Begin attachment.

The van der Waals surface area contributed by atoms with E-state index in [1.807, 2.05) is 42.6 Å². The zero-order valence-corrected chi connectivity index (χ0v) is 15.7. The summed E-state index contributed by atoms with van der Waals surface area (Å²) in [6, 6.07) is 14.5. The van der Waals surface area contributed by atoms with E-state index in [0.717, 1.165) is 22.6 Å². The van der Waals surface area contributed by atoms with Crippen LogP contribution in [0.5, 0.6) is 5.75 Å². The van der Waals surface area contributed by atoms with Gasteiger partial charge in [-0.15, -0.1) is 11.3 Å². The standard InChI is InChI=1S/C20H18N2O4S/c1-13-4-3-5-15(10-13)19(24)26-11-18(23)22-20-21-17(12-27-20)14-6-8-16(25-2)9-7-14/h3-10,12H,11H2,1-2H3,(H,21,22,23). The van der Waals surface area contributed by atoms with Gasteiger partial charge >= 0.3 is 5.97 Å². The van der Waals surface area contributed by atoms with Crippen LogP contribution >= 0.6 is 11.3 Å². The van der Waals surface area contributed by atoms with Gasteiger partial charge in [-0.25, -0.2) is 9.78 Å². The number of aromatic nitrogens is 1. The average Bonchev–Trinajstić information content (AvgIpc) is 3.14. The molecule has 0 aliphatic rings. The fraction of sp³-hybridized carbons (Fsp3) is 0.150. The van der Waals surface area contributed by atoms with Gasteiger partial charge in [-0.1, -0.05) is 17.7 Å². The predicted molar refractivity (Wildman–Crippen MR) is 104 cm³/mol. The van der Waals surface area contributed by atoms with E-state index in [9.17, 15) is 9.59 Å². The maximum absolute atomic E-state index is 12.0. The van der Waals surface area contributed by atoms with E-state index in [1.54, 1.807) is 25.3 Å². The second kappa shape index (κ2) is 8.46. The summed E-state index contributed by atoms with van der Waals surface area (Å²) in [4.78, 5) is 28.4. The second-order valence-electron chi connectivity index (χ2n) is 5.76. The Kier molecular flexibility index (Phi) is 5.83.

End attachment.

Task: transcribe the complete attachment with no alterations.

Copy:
The van der Waals surface area contributed by atoms with E-state index in [1.807, 2.05) is 42.6 Å². The zero-order valence-corrected chi connectivity index (χ0v) is 15.7. The summed E-state index contributed by atoms with van der Waals surface area (Å²) in [6, 6.07) is 14.5. The van der Waals surface area contributed by atoms with E-state index in [0.717, 1.165) is 22.6 Å². The van der Waals surface area contributed by atoms with Crippen LogP contribution in [0.5, 0.6) is 5.75 Å². The van der Waals surface area contributed by atoms with Gasteiger partial charge in [-0.15, -0.1) is 11.3 Å². The standard InChI is InChI=1S/C20H18N2O4S/c1-13-4-3-5-15(10-13)19(24)26-11-18(23)22-20-21-17(12-27-20)14-6-8-16(25-2)9-7-14/h3-10,12H,11H2,1-2H3,(H,21,22,23). The van der Waals surface area contributed by atoms with Gasteiger partial charge >= 0.3 is 5.97 Å². The van der Waals surface area contributed by atoms with Crippen LogP contribution >= 0.6 is 11.3 Å². The van der Waals surface area contributed by atoms with Gasteiger partial charge in [-0.25, -0.2) is 9.78 Å². The number of aromatic nitrogens is 1. The average Bonchev–Trinajstić information content (AvgIpc) is 3.14. The molecule has 0 aliphatic rings. The fraction of sp³-hybridized carbons (Fsp3) is 0.150. The van der Waals surface area contributed by atoms with Gasteiger partial charge in [-0.1, -0.05) is 17.7 Å². The predicted molar refractivity (Wildman–Crippen MR) is 104 cm³/mol. The van der Waals surface area contributed by atoms with E-state index in [9.17, 15) is 9.59 Å². The maximum absolute atomic E-state index is 12.0. The van der Waals surface area contributed by atoms with E-state index in [1.54, 1.807) is 25.3 Å². The second kappa shape index (κ2) is 8.46. The summed E-state index contributed by atoms with van der Waals surface area (Å²) in [4.78, 5) is 28.4. The second-order valence-electron chi connectivity index (χ2n) is 5.76. The Kier molecular flexibility index (Phi) is 5.83.